While I was growing up, the son of a charitable, liberal priest, remaining at ease within a sheltered Christian ‘reality’ was not difficult. But later, as a young adult and undergraduate student of Theology, I had to work harder and harder in order to sustain and defend my belief. I was clever enough to keep going for a while: I confined my reason to the narrow parameters of biblical discourses, or ‘language games’, and I successfully made my beliefs cohere on those terms. But it was no use, and eventually I was unable to resist a peek from ‘outside’, from alternative, more empirical perspectives. I let go of my efforts to make sense of the senseless, and discovered a rational humanism that felt infinitely more secure and legitimate. When my family and many friends remained steadfastly religious I asked myself “why should I care?”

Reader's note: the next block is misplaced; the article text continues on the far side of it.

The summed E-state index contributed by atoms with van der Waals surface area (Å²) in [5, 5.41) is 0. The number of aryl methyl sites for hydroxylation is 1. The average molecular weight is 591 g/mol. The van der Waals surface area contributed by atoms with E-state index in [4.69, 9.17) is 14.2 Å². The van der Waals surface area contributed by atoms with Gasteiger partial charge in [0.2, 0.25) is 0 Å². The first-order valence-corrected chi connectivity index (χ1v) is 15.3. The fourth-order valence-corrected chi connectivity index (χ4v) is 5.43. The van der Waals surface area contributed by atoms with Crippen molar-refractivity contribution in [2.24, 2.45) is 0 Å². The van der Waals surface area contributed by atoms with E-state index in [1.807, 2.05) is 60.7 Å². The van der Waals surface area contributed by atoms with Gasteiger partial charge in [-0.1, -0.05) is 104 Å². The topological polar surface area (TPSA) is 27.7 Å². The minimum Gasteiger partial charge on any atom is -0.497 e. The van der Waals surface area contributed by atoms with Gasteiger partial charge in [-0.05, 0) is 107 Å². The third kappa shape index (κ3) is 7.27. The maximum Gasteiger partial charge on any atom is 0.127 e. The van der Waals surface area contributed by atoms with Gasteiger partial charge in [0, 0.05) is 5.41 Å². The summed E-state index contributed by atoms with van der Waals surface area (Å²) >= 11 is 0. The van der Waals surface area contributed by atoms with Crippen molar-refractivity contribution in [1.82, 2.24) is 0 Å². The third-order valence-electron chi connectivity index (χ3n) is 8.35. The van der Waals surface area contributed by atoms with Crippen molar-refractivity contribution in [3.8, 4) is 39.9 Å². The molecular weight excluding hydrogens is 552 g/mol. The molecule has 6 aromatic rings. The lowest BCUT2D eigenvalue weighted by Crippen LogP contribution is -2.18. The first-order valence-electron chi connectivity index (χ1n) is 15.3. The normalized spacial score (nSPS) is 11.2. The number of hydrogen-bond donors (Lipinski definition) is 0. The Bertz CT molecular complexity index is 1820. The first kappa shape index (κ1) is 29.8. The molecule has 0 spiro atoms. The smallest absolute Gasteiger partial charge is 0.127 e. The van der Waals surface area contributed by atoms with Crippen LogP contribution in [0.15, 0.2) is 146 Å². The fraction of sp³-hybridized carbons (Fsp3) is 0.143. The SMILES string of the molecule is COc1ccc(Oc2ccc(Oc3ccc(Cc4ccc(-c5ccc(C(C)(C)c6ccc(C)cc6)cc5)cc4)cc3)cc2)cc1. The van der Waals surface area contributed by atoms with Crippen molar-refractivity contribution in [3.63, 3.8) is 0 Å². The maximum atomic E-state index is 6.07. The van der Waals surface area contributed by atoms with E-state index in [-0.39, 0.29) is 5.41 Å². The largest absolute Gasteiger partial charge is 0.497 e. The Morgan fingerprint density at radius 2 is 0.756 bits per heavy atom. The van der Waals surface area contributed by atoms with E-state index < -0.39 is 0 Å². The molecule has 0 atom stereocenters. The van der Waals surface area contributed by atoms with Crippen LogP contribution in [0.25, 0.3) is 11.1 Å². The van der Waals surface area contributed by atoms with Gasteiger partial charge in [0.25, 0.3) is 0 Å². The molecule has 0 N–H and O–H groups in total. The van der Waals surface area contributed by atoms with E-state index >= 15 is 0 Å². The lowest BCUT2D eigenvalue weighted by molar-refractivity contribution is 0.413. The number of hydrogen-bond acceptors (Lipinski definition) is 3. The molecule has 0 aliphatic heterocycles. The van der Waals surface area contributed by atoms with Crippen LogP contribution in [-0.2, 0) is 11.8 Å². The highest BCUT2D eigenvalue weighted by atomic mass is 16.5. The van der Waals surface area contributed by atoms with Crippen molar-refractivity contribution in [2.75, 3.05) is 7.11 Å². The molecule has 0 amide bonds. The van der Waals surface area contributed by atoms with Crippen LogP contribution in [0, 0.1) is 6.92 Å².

Why do I care? I am not sure that I want to be ‘dogmatically anti-dogmatic’, and if faith in a deity makes my loved ones happy why not just let it go? After all, to quarrel with a child’s right to believe in Father Christmas would be petty, and some of the much more involved beliefs sincerely held by religious individuals often appear no more threatening. So what is it about religion that keeps niggling? And, writing as someone who has been baptised twice, can I explain and justify my unease about Christianity?